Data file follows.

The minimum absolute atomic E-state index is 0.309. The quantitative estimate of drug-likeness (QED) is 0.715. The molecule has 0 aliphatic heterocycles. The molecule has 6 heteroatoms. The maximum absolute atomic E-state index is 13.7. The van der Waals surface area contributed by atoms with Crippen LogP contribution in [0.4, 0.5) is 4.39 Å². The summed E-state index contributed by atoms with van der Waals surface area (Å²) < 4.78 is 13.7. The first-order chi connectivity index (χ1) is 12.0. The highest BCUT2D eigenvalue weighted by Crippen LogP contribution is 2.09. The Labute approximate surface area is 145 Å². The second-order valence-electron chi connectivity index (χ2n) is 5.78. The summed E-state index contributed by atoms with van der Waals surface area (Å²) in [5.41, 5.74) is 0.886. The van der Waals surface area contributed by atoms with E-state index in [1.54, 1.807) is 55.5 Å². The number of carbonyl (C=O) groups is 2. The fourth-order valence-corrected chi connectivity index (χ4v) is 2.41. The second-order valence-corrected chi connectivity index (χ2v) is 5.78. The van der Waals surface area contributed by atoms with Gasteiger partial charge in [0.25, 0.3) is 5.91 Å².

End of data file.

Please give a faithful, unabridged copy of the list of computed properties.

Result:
The minimum absolute atomic E-state index is 0.309. The quantitative estimate of drug-likeness (QED) is 0.715. The molecule has 0 aliphatic heterocycles. The molecule has 6 heteroatoms. The maximum absolute atomic E-state index is 13.7. The van der Waals surface area contributed by atoms with Crippen LogP contribution in [0.4, 0.5) is 4.39 Å². The summed E-state index contributed by atoms with van der Waals surface area (Å²) < 4.78 is 13.7. The first-order chi connectivity index (χ1) is 12.0. The highest BCUT2D eigenvalue weighted by Crippen LogP contribution is 2.09. The Labute approximate surface area is 145 Å². The second-order valence-electron chi connectivity index (χ2n) is 5.78. The summed E-state index contributed by atoms with van der Waals surface area (Å²) in [5.41, 5.74) is 0.886. The van der Waals surface area contributed by atoms with E-state index in [1.54, 1.807) is 55.5 Å². The number of carbonyl (C=O) groups is 2. The fourth-order valence-corrected chi connectivity index (χ4v) is 2.41. The second-order valence-corrected chi connectivity index (χ2v) is 5.78. The van der Waals surface area contributed by atoms with Gasteiger partial charge in [0.25, 0.3) is 5.91 Å².